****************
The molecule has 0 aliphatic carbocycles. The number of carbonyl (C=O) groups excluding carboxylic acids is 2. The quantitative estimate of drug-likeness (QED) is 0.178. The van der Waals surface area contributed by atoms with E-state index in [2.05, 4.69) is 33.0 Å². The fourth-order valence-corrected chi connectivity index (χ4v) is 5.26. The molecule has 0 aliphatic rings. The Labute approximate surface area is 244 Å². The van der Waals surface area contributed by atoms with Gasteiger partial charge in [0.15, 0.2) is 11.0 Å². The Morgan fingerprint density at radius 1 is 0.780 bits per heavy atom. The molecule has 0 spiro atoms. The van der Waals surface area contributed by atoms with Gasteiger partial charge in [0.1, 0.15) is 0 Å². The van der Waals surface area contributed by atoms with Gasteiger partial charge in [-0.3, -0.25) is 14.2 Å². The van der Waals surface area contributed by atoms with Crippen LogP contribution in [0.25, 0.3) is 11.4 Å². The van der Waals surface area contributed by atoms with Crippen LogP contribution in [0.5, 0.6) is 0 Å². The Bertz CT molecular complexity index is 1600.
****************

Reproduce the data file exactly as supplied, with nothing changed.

The molecule has 0 aliphatic carbocycles. The number of carbonyl (C=O) groups excluding carboxylic acids is 2. The quantitative estimate of drug-likeness (QED) is 0.178. The van der Waals surface area contributed by atoms with E-state index in [2.05, 4.69) is 33.0 Å². The fourth-order valence-corrected chi connectivity index (χ4v) is 5.26. The molecule has 0 aliphatic rings. The Labute approximate surface area is 244 Å². The van der Waals surface area contributed by atoms with Gasteiger partial charge in [0.15, 0.2) is 11.0 Å². The Morgan fingerprint density at radius 1 is 0.780 bits per heavy atom. The molecule has 0 spiro atoms. The van der Waals surface area contributed by atoms with Gasteiger partial charge in [0.1, 0.15) is 0 Å². The van der Waals surface area contributed by atoms with Gasteiger partial charge in [-0.3, -0.25) is 14.2 Å². The van der Waals surface area contributed by atoms with Crippen LogP contribution in [0.25, 0.3) is 11.4 Å². The van der Waals surface area contributed by atoms with Crippen LogP contribution in [0.5, 0.6) is 0 Å². The Bertz CT molecular complexity index is 1600.